Finally, for all we know humanity may still be in its spiritual infancy. Just as we see growth of a kind when comparing ourselves to the world of a thousand years ago, perhaps we will be surprised by how far we have evolved when we look back at today from the year 3000. Reincarnation's value to society is gradual and often imperceptible in the short term. It is akin to a slow but steady infusion of clean water into a filthy pool; the cleansing effect may not be obvious for a very long time, but one day the last of the impurities will be fully flushed out and humanity will at last be able to look upon its reflection in the water with pride.

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Since one can always come back and 'do it all over again,' doesn't reincarnation encourage spiritual apathy?
The common objection that since we have many lifetimes within which to develop ourselves spiritually, why not just wait until the next incarnation to do the necessary work of spiritual enlightenment may be a valid one, but it is no more valid within the context of reincarnation than it is within life in general. Reincarnation is no more an encouragement toward spiritual apathy and laziness than is the misplaced belief that one can always 'get right with God' later in this life after they've 'had their fun.' In effect, if a person will delay learning their spiritual lessons in this lifetime, they will not evolve spiritually regardless of whether they believe in reincarnation or not. They will remain, by their own choice, in a spiritually primitive state not because reincarnation encourages it but because apathy is the truest reflection of what spiritual state that person is already in.

On the other hand, it can be argued that spiritual growth occurs in every life regardless of how 'lazy' or 'unevolved' one may appear to be. Since spiritual growth is an ongoing process, even those incarnations we judge—by our human standards—to be 'failures' may, in fact, be an important part of the growth process. For that matter, the soul may choose to experience what we might consider a 'wasted' incarnation precisely so it may learn from that experience and so advance in the next incarnation because of it. Even within the most hardened criminal's life, we can't always be certain what's occurring on a spiritual level, but must trust that process itself knows what it is doing. For all we know the soul may be setting the stage for a tremendous growth spurt to be realized in the next incarnation, a spurt which might be made possible only by experiencing the world from the confines of a prison cell in this incarnation.

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Doesn't reincarnation allow one to escape justice?
The idea that all humans must be held to account for their earthly life, with the deeds of each person being carefully weighed and measured in an effort to determine their final estate for all eternity, is common to all western faiths and is a core belief within Christianity and Islam. As such, it isn't surprising that so many westerners perceive reincarnation, then, as simply a means of avoiding being held responsible for their earthly crimes. This demonstrates, however, a certain ignorance on the part of anti-reincarnationists, as well as a tendency to assume much.

Reincarnation does not disagree with the concept of judgment per se, but while the western world sees it as a single—even historical—event, reincarnationists see judgment as a repeating (and, in some ways, ongoing) and necessary part of the growth process. Additionally, while western religious concepts of the judgment is generally seen as punitive in nature, reincarnation sees these between incarnation 'reviews' as essentially instructive; it is a time when the soul judges itself in order to determine what it needs to experience in the next incarnation in order to continue its forward progress. While this self assessment can be unpleasant (as is always confronting one's own flaws and errors—even in this life) it is not designed to punish, but to simply point out where a soul has digressed from the inherent law of love so it may 'repent'—that is, 'change course'—and find its way back to its own divine nature.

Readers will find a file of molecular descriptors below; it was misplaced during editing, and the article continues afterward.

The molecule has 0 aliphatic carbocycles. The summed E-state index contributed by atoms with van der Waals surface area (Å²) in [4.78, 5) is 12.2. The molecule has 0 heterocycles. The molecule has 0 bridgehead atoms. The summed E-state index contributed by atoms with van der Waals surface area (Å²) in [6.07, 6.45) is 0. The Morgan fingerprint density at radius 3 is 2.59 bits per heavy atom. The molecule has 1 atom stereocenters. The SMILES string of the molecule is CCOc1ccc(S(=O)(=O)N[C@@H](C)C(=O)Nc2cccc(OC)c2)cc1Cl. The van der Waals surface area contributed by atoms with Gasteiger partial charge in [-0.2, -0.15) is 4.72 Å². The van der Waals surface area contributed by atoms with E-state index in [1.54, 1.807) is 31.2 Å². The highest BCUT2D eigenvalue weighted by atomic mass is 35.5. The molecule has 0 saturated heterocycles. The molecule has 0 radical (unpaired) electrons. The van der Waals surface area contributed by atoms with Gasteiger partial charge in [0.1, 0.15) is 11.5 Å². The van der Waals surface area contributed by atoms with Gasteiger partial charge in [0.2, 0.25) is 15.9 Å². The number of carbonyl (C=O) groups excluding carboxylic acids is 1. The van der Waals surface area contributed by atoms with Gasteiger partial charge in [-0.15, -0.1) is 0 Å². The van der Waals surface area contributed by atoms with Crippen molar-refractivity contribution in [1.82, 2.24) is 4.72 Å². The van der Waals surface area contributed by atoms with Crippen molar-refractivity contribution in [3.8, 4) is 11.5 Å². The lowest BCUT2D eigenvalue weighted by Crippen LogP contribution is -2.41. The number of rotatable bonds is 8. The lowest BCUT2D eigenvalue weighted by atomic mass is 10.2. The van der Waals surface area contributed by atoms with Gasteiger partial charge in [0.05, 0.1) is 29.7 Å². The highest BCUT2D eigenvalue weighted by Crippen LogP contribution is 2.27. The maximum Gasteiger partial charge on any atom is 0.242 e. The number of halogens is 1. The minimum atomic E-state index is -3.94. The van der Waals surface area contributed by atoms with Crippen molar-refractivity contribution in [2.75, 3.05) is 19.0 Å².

But doesn't such a process make a mockery of justice, as well as render our evil acts on Earth meaningless if they do not have permanent consequences? What of those that have committed heinous crimes while in the body? Surely justice is not served if their sins are merely 'pointed out' and they are allowed to return to the flesh once again?

While a very human response, it is not a divine one. Justice is not served by condemning a soul to eternal torment. Reincarnation does not seek to punish, find fault, hold accountable or otherwise condemn a soul for its own ignorant foolishness and selfishness, but instead heal it. It is humans that demand the celestial scales of justice be balanced through retribution, not the Divine. Reincarnation sees those people we would call 'wicked' as being 'soul sick' and, as such, it would seek only to heal such a wounded soul, not punish it further. Such a soul is already in agony; there is no purpose served in prolonging its pain and it is outside the venue of a truly loving God to do so in any case. Reincarnation is about restoration of the human spirit, not retribution for the actions of an injured and lost soul.

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Doesn't reincarnation essentially 'rob' one of going to heaven?
Similar to the objection that reincarnation permits one to avoid judgment and punishment is the complaint that it deprives one of going to Heaven as well, and since an eternity in Paradise (however one defines this magical realm) is the great hope and promise of many religions, it appears that reincarnation 'robs' one of their heavenly reward by 'making them' return to the flesh—and sometimes to a very unfortunate and difficult life at that. As such, it is asked, wouldn't an eternity in Heaven be preferable to multiple rebirths into this world, with all the trials and tribulations such frequently entails?